Monte Alban is a famous archaeological site on the outskirts of Oaxaca city. From approximately 500-800CE, the Zapotec people lived here, living by a calendar aligned with the sun and moon and following Orion’s belt as their guiding point in the night sky. Here they were able to recreate 7 distinct microclimates and cultivated and saved seeds that were distributed all over their territory. They had aqueducts and each home of the high-ranking officials had its own underground cistern. The site is perfectly flat and, they say that there’s a spot where, on the equinox, the sun will pass through your body and you’ll see your own x-ray. I’ve met people who experienced this. Each year, many Mexicans come to Monte Alban as part of the annual indigenous festival, the Guelagetza, as well as for other sacred practices throughout the year.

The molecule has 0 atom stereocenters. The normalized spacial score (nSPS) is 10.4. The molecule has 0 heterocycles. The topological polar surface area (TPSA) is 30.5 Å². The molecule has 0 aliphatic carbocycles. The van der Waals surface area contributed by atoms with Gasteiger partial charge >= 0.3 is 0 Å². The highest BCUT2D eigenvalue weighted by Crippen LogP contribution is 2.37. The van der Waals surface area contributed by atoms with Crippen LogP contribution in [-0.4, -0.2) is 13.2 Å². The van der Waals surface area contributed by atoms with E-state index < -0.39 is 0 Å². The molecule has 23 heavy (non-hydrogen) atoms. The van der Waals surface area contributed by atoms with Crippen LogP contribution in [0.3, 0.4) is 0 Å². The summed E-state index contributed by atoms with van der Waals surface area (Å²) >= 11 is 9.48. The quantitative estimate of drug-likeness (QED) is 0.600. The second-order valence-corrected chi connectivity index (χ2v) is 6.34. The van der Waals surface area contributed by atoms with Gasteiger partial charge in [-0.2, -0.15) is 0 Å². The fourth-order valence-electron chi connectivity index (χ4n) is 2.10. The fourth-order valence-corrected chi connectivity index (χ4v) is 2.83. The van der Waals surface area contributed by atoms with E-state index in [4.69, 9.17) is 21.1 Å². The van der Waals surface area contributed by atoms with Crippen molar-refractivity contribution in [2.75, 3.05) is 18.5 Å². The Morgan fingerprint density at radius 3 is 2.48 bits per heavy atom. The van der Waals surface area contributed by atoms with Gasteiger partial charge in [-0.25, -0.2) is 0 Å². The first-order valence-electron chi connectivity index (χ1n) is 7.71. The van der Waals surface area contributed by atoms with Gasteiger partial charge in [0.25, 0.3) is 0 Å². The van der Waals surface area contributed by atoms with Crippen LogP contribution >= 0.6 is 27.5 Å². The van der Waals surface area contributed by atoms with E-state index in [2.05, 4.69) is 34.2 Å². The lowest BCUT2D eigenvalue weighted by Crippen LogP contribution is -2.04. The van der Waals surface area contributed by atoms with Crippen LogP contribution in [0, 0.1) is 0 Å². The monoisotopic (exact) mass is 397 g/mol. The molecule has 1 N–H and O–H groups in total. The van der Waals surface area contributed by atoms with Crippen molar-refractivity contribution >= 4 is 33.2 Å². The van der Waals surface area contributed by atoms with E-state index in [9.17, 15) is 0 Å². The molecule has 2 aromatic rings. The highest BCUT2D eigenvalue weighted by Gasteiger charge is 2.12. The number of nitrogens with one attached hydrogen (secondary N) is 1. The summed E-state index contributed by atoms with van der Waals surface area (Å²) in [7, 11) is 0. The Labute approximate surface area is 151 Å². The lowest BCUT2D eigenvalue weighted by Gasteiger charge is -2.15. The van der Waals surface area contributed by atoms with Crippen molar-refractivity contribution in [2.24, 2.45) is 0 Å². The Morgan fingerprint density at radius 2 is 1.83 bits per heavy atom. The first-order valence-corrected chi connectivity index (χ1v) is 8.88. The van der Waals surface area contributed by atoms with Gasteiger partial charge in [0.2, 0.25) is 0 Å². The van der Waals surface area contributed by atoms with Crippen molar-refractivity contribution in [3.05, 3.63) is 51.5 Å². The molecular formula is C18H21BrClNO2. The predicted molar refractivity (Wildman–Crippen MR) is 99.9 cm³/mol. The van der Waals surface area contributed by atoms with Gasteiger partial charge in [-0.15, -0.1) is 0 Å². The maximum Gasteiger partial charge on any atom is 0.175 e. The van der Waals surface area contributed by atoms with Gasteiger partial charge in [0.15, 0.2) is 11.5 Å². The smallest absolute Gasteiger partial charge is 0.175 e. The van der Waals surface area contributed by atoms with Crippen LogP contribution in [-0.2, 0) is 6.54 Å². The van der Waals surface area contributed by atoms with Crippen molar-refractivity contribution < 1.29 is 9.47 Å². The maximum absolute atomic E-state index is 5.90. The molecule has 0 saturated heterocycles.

The morning I went it was, thankfully, overcast and not yet full of tourists.

A few photos of the weekly market in Zaachila, a pueblo near Oaxaca City, Mexico.

This exhibit was in the Oaxacan Textile Museum in Oaxaca City, Mexico, and features embroidery by the Huichol people, an indigenous community living in central Mexico, known for their work with peyote.